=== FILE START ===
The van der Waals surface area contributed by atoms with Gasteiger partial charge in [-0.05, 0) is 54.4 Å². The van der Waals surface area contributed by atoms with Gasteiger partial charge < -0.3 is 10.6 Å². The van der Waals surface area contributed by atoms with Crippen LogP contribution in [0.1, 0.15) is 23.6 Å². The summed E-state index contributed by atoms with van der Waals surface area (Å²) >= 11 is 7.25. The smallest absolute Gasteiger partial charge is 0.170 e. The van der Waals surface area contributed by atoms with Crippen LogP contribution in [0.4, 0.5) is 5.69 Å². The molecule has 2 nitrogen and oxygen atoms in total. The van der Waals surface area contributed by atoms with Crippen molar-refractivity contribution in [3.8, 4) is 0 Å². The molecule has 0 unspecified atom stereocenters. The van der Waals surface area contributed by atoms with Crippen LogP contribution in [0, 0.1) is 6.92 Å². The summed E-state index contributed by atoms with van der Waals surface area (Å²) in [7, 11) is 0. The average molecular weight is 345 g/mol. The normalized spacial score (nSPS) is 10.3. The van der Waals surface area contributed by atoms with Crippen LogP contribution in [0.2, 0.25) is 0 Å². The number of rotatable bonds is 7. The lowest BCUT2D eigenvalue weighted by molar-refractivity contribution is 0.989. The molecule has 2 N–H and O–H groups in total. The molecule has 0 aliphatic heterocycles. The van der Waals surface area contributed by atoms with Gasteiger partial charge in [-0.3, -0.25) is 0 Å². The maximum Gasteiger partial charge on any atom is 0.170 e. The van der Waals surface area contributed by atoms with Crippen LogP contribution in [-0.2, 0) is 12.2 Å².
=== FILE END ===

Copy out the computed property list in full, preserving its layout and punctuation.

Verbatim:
The van der Waals surface area contributed by atoms with Gasteiger partial charge in [-0.05, 0) is 54.4 Å². The van der Waals surface area contributed by atoms with Gasteiger partial charge < -0.3 is 10.6 Å². The van der Waals surface area contributed by atoms with Crippen LogP contribution in [0.1, 0.15) is 23.6 Å². The summed E-state index contributed by atoms with van der Waals surface area (Å²) >= 11 is 7.25. The smallest absolute Gasteiger partial charge is 0.170 e. The van der Waals surface area contributed by atoms with Crippen LogP contribution in [0.4, 0.5) is 5.69 Å². The molecule has 2 nitrogen and oxygen atoms in total. The van der Waals surface area contributed by atoms with Crippen molar-refractivity contribution in [3.8, 4) is 0 Å². The molecule has 0 unspecified atom stereocenters. The van der Waals surface area contributed by atoms with Crippen LogP contribution in [0, 0.1) is 6.92 Å². The summed E-state index contributed by atoms with van der Waals surface area (Å²) in [7, 11) is 0. The average molecular weight is 345 g/mol. The normalized spacial score (nSPS) is 10.3. The van der Waals surface area contributed by atoms with Crippen LogP contribution in [0.2, 0.25) is 0 Å². The number of rotatable bonds is 7. The lowest BCUT2D eigenvalue weighted by molar-refractivity contribution is 0.989. The molecule has 2 N–H and O–H groups in total. The molecule has 0 aliphatic heterocycles. The van der Waals surface area contributed by atoms with Gasteiger partial charge in [-0.3, -0.25) is 0 Å². The maximum Gasteiger partial charge on any atom is 0.170 e. The van der Waals surface area contributed by atoms with Crippen LogP contribution in [-0.2, 0) is 12.2 Å².